A wonderful little song written by the creator of Winnie the Pooh and perfectly performed by the creator of the Muppets. It has no agenda, doesn't really have a message of any kind, it is just a straightforward sweet little song.
The score for Pasquale Festa Campanileís mean but effective film "Autostop Rosso Sangue (Hitch Hike)" seems to be a precursor to the score for Oliver Stoneís mean and ineffective "U-Turn." On second thought, not just the score but the entire film. I wonder if Stone had seen this movie before making "U-Turn." At any rate, Iím here to talk about the music, and both films feature absolutely incredible scores by Morricone.
The arrangement here is pretty spare Ė Iím pretty sure that this track is mostly improvised -- and plays like a toned down spaghetti western theme. Morricone can evoke more feeling from a small group of musicians than most film composers could from an entire orchestra. The twangy banjo sounds great over the plodding bass line, and I love the subtle organ sounds. Ultimately, the real star here is Edda Dell'orso whose wordless vocals meander over it all.
from Autostop Rosso Sangue available on CD - Un Genio, Due Compari, Un Pollo (Hexacord)
A nasty/under appreciated gem from David Bowie's Berlin period, "Beauty and The Beast" is sheer perfection/pure malice in musical form. Ominous squibs of sound coalesce around an almost crocodilian groove and Robert Fripp's hissing, poisonous guitar line. Then Bowie makes one his most memorable vocal entrances with a sound somewhere between a croon and a scream. Things just get nastier from there - David playing the hipster, killer android on the lead vocal, while the backgrounds get all down and dirty on chorus. Then, as if he's suddenly come his senses after committing some atrocious act, Bowie howls over the break: "I want you to believe me!/I wanted to be good!/I wanted no distractions!/Like every good boy should!" - before sliding back into the sociopathic sleekness of the last verse. The genius of the tune is that it suggests all manner of violence/bad shit without actually describing any act of mayhem. Therefore the imagination runs riot. A brilliant/evil track.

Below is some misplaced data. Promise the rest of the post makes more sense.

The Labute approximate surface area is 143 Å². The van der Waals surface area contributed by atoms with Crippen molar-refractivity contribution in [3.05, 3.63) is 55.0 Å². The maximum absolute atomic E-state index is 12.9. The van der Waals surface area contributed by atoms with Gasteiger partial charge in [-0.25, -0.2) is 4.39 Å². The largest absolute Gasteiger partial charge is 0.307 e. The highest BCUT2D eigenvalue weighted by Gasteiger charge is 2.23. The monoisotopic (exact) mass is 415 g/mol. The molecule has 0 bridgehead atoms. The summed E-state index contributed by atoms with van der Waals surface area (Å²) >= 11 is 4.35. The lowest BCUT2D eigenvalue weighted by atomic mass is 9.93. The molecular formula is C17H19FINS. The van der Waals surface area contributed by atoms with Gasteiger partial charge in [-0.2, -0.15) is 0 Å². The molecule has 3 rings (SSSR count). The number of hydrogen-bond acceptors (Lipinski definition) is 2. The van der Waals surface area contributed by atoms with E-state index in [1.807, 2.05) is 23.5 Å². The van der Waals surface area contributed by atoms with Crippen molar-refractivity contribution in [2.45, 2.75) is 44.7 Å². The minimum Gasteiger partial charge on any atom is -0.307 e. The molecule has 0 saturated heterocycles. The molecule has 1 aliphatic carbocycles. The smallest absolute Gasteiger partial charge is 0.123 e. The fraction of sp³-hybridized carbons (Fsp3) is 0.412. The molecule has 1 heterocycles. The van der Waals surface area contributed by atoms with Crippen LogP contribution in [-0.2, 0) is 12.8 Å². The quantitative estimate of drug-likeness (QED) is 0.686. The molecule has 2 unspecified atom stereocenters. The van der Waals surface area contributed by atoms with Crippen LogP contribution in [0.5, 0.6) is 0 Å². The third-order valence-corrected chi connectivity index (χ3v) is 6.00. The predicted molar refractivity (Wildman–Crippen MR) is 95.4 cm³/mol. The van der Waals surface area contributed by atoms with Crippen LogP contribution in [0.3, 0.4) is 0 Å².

i bought on a 12" in 1979 when it was released it was considered a milestone for the dancefloor way ahead of its time!!streaking strings and a pulsating bassline the b side was equally as good "american express"
Turn the lights down, turn the volume up and just LISTEN!! Whatever mood you're in, this will enhance it. The strings are just brilliant. I've listened to this track AT LEAST once a week for 25 years and will never tire of it. The whole concept of ELO captured my imagination from theearly 70s, and although they got a bit commercialised over the years, who didn't? Some say they copied The Beatles, isn't that the sincerest form of flattery? Other bands copied ELO (Cheap trick, Huey Lewis & The News,etc.). I defy any music lover to not like this!
from Out Of The Blue, available on CD
23 Mar 06 ·audioadventures: Out of the Blue - one of my favourite albums of all time. From Summer and Lightening to Big Wheels, Concerto for a Rainy Day is just class.
ELO must be the most sampled band at the moment. Maybe they are now cool! 16 Jan 07 ·coercri: I wholeheartedly agree. The Concerto for a Rainy Day is abolutely the best. Even my 14 year old daughter loves it!!! ELO has been an exceptional group over the years. I only regret not seeing them in concert.